On Tuesday, Facebook kicked off its annual F8 developer conference with a keynote address. CEO Mark Zuckerberg and others on his executive team made a bunch of announcements aimed at developers, but the implications for Facebook’s users was pretty clear. The apps that billions of us use daily—Facebook, Messenger, WhatsApp, Instagram—are going to be getting new camera tricks, new augmented reality capabilities, and more bots. So many bots! (Also, so many breakfast sharks.) More announcements about VR and forward-thinking tech were made during Wednesday’s keynote. Here’s our list of the biggest news to come out of F8.
01.The Camera Is Everything
Facebook was pretty clear about one thing in the F8 keynote: the camera is now the most important thing on your phone. Sharing photos and videos with your friends will continue to be huge, sure. But soon the camera will begin powering new augmented reality experiences inside Facebook. You’ll get games and photo filters, and your surroundings will soon be awash in playful and informational metadata that you can only see by lifting up your handset, opening the Facebook app, and viewing the world through the camera.
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02.VR Gets Social
Social VR comes to life with the new Facebook Spaces, a virtual reality app that lets you (or, really, a cartoonish avatar of yourself) hang out with friends inside your headset. What you do in this virtual world remains to be seen. Throw a birthday party and draw 3-D party hats on your guests? Visit the International Space Station and take selfies from orbit? The app launches today as a beta. Build whatever kind of weird, virtual world you want—as long as you have the requisite Oculus gear. Also read Peter Rubin’s Spaces story.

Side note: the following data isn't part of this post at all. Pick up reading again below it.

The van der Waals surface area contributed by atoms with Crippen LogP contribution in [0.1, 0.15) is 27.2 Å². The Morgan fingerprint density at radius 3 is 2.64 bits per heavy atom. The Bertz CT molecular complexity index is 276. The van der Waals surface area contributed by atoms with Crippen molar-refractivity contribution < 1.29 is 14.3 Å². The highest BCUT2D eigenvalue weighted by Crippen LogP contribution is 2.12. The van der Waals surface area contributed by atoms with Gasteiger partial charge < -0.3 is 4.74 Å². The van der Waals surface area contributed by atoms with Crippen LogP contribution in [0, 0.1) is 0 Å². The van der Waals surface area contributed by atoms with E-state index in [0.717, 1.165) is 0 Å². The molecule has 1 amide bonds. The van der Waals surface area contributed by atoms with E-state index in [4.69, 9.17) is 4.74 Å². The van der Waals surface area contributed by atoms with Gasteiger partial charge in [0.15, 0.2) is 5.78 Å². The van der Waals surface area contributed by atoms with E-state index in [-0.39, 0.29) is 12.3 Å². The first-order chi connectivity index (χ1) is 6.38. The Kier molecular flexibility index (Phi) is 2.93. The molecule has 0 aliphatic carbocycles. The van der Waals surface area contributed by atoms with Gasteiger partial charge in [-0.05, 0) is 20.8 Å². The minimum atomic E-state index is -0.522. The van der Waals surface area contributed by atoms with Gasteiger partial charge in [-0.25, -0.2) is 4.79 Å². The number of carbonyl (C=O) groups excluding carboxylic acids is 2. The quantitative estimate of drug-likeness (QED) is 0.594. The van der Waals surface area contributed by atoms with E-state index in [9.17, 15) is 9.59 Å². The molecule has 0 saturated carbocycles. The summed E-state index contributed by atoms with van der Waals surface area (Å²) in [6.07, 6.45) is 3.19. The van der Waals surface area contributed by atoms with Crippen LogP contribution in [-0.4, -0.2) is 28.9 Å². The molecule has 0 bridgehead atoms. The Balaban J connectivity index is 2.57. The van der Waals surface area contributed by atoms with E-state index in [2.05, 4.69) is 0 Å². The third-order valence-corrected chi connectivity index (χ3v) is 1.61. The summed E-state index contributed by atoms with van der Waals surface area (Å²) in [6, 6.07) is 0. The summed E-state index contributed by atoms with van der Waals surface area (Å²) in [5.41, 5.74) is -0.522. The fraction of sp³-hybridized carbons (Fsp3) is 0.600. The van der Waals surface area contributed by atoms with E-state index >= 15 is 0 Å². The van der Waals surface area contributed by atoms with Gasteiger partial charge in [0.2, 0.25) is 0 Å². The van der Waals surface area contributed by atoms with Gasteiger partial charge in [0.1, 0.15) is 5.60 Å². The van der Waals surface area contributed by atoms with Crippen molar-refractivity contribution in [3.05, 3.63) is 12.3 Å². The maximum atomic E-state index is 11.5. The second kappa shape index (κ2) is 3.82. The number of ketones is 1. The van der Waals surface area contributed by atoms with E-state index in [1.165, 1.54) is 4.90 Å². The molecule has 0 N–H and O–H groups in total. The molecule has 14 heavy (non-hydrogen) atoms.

03.Music and Games in Messenger
Move aside, WhatsApp. Facebook’s making Messenger the place to talk to your friends. New integrations bring games and music into the platform so you can share the latest Chainsmokers song or launch a Words With Friends match—without ever closing your chat window. The full potential depends on what developers bring to the table, but for now, Messenger is synced up with Spotify and promised an integration with Apple Music soon.
04.AR Will Be Huge